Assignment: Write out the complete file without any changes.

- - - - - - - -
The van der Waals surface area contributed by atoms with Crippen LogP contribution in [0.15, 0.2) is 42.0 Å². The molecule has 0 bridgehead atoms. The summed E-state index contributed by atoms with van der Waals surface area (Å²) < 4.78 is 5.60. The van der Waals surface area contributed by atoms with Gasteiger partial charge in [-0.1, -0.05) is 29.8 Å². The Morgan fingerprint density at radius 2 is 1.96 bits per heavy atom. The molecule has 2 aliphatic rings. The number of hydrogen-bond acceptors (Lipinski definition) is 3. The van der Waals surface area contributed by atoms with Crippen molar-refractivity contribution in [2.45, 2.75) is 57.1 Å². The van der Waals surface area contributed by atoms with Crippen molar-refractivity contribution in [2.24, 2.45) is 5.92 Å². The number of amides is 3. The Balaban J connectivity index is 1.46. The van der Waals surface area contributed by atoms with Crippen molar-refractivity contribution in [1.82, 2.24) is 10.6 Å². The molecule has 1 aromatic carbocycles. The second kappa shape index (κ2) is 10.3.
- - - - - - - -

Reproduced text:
The van der Waals surface area contributed by atoms with Crippen LogP contribution in [0.15, 0.2) is 42.0 Å². The molecule has 0 bridgehead atoms. The summed E-state index contributed by atoms with van der Waals surface area (Å²) < 4.78 is 5.60. The van der Waals surface area contributed by atoms with Gasteiger partial charge in [-0.1, -0.05) is 29.8 Å². The Morgan fingerprint density at radius 2 is 1.96 bits per heavy atom. The molecule has 2 aliphatic rings. The number of hydrogen-bond acceptors (Lipinski definition) is 3. The van der Waals surface area contributed by atoms with Crippen molar-refractivity contribution in [2.45, 2.75) is 57.1 Å². The van der Waals surface area contributed by atoms with Crippen molar-refractivity contribution in [2.24, 2.45) is 5.92 Å². The number of amides is 3. The Balaban J connectivity index is 1.46. The van der Waals surface area contributed by atoms with Crippen molar-refractivity contribution in [1.82, 2.24) is 10.6 Å². The molecule has 1 aromatic carbocycles. The second kappa shape index (κ2) is 10.3.